> We cannot predict AddRec precisely because we only can assume all USEs can be post
> Increment or all not.
> 2.       The most occurred winner regs pruning may not be the best approach. Because target
> may prefer certain regs than others, even some registers do occur more. Specially,
> register with small computation is more likely to occur in formulas. However, register
> with small computation may not always be a best choice if the content in register are
> loop invariant.
> Therefore,  We may need a systemic agreement or plan to address the existing LSR problems. I
> would like to ask if any party has any improvement plan about LSR? So we can come together
> to have an unified solution to handle all known problem in one round?

I'm open to redesign or total replacement of LSR. I don't have any simple fixes in mind for the current design other than to improve the bailout logic so we fall back to the original code in more cases.

Before speculating about the right design, I would first like to see opt -loop-reduce test cases for whatever we think is important. Hopefully you can checkin all the TTI hooks for your target so we can have working unit tests. Meanwhile, attaching examples to a PR would be good.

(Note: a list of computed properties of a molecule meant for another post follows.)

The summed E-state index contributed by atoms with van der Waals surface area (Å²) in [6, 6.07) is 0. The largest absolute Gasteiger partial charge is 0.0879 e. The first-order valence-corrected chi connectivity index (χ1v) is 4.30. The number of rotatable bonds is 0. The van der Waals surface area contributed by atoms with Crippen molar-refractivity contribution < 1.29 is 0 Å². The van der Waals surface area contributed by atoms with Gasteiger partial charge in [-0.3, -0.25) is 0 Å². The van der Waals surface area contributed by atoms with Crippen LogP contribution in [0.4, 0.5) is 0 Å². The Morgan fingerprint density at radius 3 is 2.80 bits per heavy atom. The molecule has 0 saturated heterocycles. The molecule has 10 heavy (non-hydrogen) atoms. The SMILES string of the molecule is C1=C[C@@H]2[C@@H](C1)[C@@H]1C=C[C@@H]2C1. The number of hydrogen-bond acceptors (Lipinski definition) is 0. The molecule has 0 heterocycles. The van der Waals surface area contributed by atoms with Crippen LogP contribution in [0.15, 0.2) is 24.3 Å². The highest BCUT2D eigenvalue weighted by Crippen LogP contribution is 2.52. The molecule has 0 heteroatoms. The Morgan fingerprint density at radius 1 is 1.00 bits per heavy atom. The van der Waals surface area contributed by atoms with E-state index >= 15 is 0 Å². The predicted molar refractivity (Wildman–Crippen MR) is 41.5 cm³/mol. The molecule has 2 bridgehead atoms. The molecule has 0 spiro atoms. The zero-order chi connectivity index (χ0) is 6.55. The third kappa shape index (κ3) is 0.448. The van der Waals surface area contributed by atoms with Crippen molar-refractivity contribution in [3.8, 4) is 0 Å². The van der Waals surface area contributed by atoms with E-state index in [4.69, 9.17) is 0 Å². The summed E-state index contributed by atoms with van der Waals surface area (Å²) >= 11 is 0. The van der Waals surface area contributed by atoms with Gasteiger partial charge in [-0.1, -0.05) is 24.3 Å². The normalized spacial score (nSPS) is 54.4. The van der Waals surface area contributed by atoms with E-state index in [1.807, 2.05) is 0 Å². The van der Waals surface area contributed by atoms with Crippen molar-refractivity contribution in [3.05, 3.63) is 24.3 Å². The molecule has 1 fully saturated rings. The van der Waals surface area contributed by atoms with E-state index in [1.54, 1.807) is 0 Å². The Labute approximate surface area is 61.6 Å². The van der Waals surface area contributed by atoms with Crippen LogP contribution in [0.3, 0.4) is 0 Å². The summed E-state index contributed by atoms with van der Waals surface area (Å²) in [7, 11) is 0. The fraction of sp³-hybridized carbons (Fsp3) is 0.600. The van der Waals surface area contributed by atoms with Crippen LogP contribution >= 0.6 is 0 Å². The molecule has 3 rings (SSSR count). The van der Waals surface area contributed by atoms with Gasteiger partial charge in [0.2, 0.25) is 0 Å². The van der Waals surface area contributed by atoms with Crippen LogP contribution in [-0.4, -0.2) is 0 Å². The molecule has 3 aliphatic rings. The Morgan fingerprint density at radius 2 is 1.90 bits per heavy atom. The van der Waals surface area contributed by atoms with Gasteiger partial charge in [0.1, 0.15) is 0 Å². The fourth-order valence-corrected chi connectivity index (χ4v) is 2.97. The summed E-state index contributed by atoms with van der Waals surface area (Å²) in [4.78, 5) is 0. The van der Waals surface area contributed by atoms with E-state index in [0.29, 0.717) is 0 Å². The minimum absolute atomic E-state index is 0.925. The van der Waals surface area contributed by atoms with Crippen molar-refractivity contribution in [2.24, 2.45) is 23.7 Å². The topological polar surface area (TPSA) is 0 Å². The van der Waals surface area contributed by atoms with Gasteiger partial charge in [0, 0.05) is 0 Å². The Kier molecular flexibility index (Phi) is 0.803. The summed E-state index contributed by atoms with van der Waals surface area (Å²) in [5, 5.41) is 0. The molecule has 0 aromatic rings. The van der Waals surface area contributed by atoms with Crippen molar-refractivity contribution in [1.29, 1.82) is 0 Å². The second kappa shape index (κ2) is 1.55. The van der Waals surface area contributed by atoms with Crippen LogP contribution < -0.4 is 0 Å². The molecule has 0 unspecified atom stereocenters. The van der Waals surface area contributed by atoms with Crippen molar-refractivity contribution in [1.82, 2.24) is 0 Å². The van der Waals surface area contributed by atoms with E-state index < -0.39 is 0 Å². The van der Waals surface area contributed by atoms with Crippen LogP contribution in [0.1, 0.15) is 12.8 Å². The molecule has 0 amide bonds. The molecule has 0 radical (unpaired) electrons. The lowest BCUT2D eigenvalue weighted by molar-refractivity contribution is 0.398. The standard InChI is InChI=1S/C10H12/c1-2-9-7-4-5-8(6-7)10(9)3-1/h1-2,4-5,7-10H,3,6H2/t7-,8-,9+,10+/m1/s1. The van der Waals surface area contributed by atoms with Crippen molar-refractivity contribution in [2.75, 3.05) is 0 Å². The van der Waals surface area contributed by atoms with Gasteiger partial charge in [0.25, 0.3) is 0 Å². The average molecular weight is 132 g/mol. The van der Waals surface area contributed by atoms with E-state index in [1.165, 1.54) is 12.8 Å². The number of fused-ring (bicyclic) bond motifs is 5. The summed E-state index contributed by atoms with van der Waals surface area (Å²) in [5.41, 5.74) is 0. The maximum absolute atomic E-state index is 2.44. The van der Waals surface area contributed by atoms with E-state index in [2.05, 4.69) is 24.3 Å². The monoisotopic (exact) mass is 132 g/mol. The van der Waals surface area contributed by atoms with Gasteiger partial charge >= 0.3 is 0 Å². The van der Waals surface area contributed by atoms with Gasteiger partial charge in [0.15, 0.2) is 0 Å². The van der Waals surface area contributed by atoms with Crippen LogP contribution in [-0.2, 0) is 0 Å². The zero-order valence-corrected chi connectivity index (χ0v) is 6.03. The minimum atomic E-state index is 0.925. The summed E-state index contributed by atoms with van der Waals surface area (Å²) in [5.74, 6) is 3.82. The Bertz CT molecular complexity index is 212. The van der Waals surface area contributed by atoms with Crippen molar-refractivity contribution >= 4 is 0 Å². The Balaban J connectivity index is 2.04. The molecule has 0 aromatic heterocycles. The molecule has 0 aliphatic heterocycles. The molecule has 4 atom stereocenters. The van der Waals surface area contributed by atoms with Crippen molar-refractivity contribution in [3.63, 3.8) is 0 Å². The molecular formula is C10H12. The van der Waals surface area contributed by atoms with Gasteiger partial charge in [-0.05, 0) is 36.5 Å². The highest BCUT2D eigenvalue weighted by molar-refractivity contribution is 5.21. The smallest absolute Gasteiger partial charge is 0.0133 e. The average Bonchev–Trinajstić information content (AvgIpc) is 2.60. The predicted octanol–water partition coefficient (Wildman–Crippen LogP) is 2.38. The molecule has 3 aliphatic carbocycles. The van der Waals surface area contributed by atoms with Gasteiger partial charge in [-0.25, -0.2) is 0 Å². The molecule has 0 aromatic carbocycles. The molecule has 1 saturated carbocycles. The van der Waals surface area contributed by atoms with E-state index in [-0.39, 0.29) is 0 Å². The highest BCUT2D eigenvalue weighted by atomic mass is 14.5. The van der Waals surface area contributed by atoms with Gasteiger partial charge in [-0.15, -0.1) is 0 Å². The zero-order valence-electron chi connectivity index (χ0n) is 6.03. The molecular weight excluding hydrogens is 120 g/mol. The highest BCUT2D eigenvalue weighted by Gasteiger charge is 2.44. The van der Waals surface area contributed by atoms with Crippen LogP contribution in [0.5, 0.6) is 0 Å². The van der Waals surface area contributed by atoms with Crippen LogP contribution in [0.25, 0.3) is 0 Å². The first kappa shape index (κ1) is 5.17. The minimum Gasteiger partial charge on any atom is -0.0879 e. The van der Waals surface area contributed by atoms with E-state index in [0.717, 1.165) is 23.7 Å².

It sounds like your loops have a large number of IV users. I'm surprised LSR is able to find the best solution given its current set of heuristics. It often prunes the best solution or simply fails to find a solution. Are you sure that adding complexity to the heuristics will lead it to the best solution? Or can you imagine a different way to approach the problem that doesn't involve a search space that grows exponentially with the loop size?


> From: Andrew Trick [mailto:atrick at apple.com] 
> Sent: Thursday, March 14, 2013 9:42 AM
> To: Yin Ma
> Cc: llvmdev at cs.uiuc.edu
> Subject: Re: [LLVMdev] Suggestion About Adding Target Dependent Decision in LSR Please
> On Mar 13, 2013, at 4:37 PM, Yin Ma <yinma at codeaurora.org> wrote:
> Hi All,
> In the target I am working, we comes cross a situation that the loop strength reduction
> could deliver a better result but currently not, because
> 1.       the algorithm narrows search space by winner registers without considering
> the target preferred format. (NarrowSearchSpaceByPickingWinnerRegs)
> 2.       Cost comparison solely favors the number register without considering other